Identity and the Separated Person: How Does Maria Shriver See Herself Now?

When is marital separation a time of personal growth?

Posted May 11, 2011

Separation is the limbo of marital statuses and the Rorschach Test of personal identity. Who are you now? What - if anything - will you learn about yourself and societal "shoulds" now that you are in this place of great ambiguity, but also great potential?

It was Maria Shriver's separation from Arnold Schwarzenegger, of course, that got me thinking of this. I'm focusing on Shriver because hers was the marquee name on the 454-page document, "The Shriver Report: A Woman's Nation Changes Everything."

I read the whole thing. Seriously. I complained here previously that the report serves up compulsory marriage and mothering. It is a report that mostly marginalizes - when it does not ignore completely - women who are not married or do not have children.

Will Maria Shriver begin to think differently about women who are not married now that she is out on the limb of separation? Will she think any differently about herself?

Sometimes opportunities for thinking more widely and more deeply pass us right by. For more than a decade, when I lived on the East Coast, I was in a cooking club. The membership varied over the years, but a typical group included three or four couples, me and sometimes one other single person, and a "mystery guest" (or couple) invited by whomever was hosting the dinner at their home that time around. In one iteration, the mystery couple was comprised of two people I had never met before. Toward the end of the dinner, they made the kind of proposal that I mocked mercilessly in Singled Out: They (represented by the woman, who did the talking) said they wanted to have a couples dinner at their home and wanted to know whether the couples at the table were interested.

I set my dinner-party politeness aside and asked if she really meant that only the couples were invited. What could she say?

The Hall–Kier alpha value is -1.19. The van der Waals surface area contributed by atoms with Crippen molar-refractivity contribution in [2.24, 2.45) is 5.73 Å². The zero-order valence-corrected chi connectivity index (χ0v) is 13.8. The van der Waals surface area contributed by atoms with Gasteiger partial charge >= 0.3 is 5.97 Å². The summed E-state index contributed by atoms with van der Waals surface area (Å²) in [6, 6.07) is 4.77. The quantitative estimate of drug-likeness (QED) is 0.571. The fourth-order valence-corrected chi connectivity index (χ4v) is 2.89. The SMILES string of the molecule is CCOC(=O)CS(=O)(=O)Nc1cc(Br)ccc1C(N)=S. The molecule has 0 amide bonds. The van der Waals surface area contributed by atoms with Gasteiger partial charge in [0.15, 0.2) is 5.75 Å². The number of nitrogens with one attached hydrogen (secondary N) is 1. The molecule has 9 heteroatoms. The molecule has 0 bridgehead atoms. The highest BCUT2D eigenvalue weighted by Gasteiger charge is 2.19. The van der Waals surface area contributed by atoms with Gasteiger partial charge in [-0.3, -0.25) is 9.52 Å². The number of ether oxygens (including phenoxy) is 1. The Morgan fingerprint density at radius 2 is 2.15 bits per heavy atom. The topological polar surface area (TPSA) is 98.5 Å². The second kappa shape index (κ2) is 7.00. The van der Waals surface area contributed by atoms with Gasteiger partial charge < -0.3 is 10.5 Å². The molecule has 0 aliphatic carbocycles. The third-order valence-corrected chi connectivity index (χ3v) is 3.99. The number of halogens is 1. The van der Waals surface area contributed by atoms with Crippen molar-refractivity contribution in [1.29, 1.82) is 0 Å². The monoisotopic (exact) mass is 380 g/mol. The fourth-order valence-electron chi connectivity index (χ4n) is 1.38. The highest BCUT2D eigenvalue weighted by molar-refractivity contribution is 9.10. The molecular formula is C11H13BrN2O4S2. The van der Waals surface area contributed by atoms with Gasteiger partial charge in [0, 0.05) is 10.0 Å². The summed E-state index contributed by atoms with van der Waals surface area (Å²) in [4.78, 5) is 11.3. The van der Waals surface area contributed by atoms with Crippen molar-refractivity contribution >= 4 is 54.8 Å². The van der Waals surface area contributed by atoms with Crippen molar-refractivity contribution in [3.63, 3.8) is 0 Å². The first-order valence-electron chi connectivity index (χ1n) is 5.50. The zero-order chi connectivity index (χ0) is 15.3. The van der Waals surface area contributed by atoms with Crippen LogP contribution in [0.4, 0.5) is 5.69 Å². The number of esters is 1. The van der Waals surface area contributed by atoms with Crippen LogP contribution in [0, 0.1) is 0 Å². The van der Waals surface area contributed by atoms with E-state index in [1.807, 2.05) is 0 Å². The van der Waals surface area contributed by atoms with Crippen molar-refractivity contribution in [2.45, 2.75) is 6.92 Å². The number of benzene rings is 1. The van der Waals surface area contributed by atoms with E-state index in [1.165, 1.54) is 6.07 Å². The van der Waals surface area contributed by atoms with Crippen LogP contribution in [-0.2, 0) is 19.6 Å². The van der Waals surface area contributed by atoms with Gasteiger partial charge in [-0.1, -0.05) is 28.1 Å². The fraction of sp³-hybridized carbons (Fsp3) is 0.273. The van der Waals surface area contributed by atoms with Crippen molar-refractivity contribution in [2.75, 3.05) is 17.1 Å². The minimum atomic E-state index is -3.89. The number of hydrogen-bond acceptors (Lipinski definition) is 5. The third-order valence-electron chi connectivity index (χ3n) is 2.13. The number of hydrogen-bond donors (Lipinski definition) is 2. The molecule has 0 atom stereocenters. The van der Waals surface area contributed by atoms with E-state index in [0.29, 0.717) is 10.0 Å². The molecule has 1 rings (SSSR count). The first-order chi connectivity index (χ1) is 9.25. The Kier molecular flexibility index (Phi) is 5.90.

I went. It was an interesting experience. I learned that she was on her fourth marriage. So here was someone who had multiple opportunities to stop and think, and instead, apparently just sleepwalked through the expected steps: Get married. That didn't work? Get married again. Still didn't work? Go for marriage #3. Another bust? How about #4?

I'm not guessing that she made these marriage decisions mindlessly because she chose marriage over and over again, but because she seemed to have learned little from the single-person interludes in her life. On her fourth marriage, she was still inviting only couples to her home, in the presence of a single person who was part of the group that had invited her to the table.

The way you think about your life options, at times when such introspection becomes ever more likely, may depend in part on what's out there in the cultural air. In a book I just finished, I was reminded of how very differently women's options were depicted not so long ago.

Toward the end of Claire Dederer's memoir, Poser: My Life in Twenty-Three Yoga Poses, Dederer ponders the meanings of marriage and single life during her mother's era, as imagined by a genre of books published in the mid-1970s. The books included, for example, Diary of a Mad Housewife, Memoirs of an Ex-Prom Queen, and The Women's Room. Here's some of what the author said about those books:

"In these books, being a protagonist meant ending a marriage. Where the fate of every woman in a romance story is to be married, the fate of every woman in this literature is to be un-married. These books were interested in what it meant to be a woman, not a wife."

Now, matrimania rules. Divorce, though not as stigmatized as it once was, still gets demonized now and then - and the children of divorce get maligned more often than that. If you are single, often you are written right out of any script that does not involve looking to become unsingle. Perhaps this is not the most welcoming environment for the newly separated Maria Shriver. But she contributed to the marginalization of women living their lives outside of marriage. I wonder whether she will now contribute to a more enlightened perspective.